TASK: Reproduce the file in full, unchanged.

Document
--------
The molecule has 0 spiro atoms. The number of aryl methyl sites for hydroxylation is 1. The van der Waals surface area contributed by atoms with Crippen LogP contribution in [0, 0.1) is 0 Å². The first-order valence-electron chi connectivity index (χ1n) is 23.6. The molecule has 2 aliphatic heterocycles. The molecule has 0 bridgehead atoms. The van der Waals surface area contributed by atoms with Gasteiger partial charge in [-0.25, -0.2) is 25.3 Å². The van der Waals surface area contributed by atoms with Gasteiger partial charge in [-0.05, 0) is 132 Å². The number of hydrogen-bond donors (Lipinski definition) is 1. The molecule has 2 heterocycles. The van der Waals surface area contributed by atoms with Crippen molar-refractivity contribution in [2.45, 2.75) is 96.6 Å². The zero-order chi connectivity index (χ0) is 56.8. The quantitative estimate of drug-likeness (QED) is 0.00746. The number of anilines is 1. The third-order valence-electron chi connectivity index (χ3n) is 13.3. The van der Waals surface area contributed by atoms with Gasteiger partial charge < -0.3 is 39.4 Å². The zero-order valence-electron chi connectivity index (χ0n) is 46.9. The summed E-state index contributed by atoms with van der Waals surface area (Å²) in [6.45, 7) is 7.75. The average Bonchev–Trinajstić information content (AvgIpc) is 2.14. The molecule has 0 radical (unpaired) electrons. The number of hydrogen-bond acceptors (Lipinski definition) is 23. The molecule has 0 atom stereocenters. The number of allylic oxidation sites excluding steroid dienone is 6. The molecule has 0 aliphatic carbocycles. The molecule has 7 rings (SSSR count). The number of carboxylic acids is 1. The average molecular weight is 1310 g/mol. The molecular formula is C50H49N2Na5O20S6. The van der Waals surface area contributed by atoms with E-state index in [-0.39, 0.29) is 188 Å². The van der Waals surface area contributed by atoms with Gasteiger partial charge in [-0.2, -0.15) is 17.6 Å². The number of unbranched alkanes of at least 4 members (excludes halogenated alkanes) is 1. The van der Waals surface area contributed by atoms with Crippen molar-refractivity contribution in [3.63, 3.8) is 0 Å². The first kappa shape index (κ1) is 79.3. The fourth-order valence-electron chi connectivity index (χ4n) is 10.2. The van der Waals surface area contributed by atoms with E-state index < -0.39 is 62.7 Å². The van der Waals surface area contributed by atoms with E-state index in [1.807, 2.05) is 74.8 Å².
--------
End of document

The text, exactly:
The molecule has 0 spiro atoms. The number of aryl methyl sites for hydroxylation is 1. The van der Waals surface area contributed by atoms with Crippen LogP contribution in [0, 0.1) is 0 Å². The first-order valence-electron chi connectivity index (χ1n) is 23.6. The molecule has 2 aliphatic heterocycles. The molecule has 0 bridgehead atoms. The van der Waals surface area contributed by atoms with Gasteiger partial charge in [-0.25, -0.2) is 25.3 Å². The van der Waals surface area contributed by atoms with Gasteiger partial charge in [-0.05, 0) is 132 Å². The number of hydrogen-bond donors (Lipinski definition) is 1. The molecule has 2 heterocycles. The van der Waals surface area contributed by atoms with Crippen molar-refractivity contribution in [2.45, 2.75) is 96.6 Å². The zero-order chi connectivity index (χ0) is 56.8. The quantitative estimate of drug-likeness (QED) is 0.00746. The number of anilines is 1. The third-order valence-electron chi connectivity index (χ3n) is 13.3. The van der Waals surface area contributed by atoms with Gasteiger partial charge < -0.3 is 39.4 Å². The zero-order valence-electron chi connectivity index (χ0n) is 46.9. The summed E-state index contributed by atoms with van der Waals surface area (Å²) in [6.45, 7) is 7.75. The average Bonchev–Trinajstić information content (AvgIpc) is 2.14. The molecule has 0 radical (unpaired) electrons. The number of hydrogen-bond acceptors (Lipinski definition) is 23. The molecule has 0 atom stereocenters. The number of allylic oxidation sites excluding steroid dienone is 6. The molecule has 0 aliphatic carbocycles. The molecule has 7 rings (SSSR count). The number of carboxylic acids is 1. The average molecular weight is 1310 g/mol. The molecular formula is C50H49N2Na5O20S6. The van der Waals surface area contributed by atoms with E-state index in [-0.39, 0.29) is 188 Å². The van der Waals surface area contributed by atoms with Gasteiger partial charge in [-0.2, -0.15) is 17.6 Å². The number of unbranched alkanes of at least 4 members (excludes halogenated alkanes) is 1. The van der Waals surface area contributed by atoms with Crippen molar-refractivity contribution in [3.63, 3.8) is 0 Å². The first kappa shape index (κ1) is 79.3. The fourth-order valence-electron chi connectivity index (χ4n) is 10.2. The van der Waals surface area contributed by atoms with E-state index < -0.39 is 62.7 Å². The van der Waals surface area contributed by atoms with E-state index in [1.807, 2.05) is 74.8 Å².